“In the case of Monza, I really think we will miss the fans because the atmosphere there, for our team’s home race as well, was always really special. And then comes Mugello, so that’s two home races for the team and, to some extent for me too as I live near Monza. This will be a special trio of races. I can’t wait to go to Mugello. It’s always exciting to discover a new circuit in a Formula 1 car. The teams have no data from this track so everyone, drivers and teams, will be discovering what it’s like. It’s a thrilling layout and I think that will be especially true in a Formula 1 car. I raced there in 2013 but in an F1 car, it will be very different and impressive. The double right-hander especially should be super quick. It will be a track where you can really feel what a Formula 1 car can do and it will be fantastic from a driving point of view.”
“The Barcelona weekend was not the best from my point of view, so I am looking forward to getting back in the car as I think we can do well in the coming races. Spa is always a cool track to race on. I like the layout, it’s truly legendary and it has some of the most exciting corners of the year. Naturally, everyone talks about Eau Rouge, but the whole track is fantastic to drive and it’s also good for the actual racing with plenty of excitement for the fans, or this year, just the viewers. The key to a good weekend at Spa is finding the right set-up on Friday. Hopefully, we can read the track correctly and the car will work well. I’ve been relatively happy with the performance of the car so far this year, but we need to aim for a cleaner weekend than some of the ones we’ve had and then we can aim for stronger results.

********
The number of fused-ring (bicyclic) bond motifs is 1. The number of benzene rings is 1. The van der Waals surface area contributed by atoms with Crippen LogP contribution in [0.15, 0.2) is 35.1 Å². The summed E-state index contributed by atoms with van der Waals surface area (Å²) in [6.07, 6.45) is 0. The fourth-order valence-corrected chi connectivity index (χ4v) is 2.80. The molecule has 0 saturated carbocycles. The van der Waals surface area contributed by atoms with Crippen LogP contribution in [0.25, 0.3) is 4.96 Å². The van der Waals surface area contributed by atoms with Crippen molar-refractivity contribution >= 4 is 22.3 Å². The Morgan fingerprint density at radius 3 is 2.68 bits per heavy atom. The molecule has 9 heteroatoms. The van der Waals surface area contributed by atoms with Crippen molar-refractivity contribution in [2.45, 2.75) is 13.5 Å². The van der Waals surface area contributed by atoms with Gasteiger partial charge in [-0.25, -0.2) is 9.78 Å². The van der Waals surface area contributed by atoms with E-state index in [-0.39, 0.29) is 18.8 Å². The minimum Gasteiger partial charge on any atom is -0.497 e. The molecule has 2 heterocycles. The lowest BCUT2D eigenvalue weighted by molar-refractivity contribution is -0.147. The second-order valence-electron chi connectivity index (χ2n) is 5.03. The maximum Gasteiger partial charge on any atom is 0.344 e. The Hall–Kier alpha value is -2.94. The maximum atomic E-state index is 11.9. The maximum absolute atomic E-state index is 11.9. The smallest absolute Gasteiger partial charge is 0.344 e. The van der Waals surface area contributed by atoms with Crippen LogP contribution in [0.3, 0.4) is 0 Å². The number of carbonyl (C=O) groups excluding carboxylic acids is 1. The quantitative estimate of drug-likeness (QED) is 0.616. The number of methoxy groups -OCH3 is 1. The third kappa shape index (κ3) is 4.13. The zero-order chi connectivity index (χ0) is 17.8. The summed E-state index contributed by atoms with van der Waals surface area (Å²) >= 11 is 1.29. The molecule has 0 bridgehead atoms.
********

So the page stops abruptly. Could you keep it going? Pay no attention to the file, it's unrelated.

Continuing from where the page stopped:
“It’s going to be cool to do these three races, Spa, Monza, Mugello all one after the other, and I’m quite excited about this part of the season, to be honest. I love racing in Italy so I’m really happy about it! At Monza, it’s the usual story of finding the right balance between downforce for the corners and good straight-line speed. Again, it’s all about getting it right on Friday. With Mugello, I have good memories of the track, particularly winning in Formula Renault many years ago. I enjoyed driving there, it’s a very interesting track; I would even say one of the most impressive ones. I really like high-speed corners and Mugello has plenty of those. It should be something very special in a Formula 1 car. With the level of downforce we have now, it’s going to be amazing to drive.
“This will be another triple-header and we’re getting used to this new way of going racing. The main thing is that I enjoy driving the car, it’s the best part of the job and that has not changed. Of course, the spectators and fans usually make the atmosphere very special and that’s something we are missing. But for sure it will be back one day. In the meantime, with fewer activities to deal with outside the car at the track, I’m spending more time practising my guitar in the driver’s room!”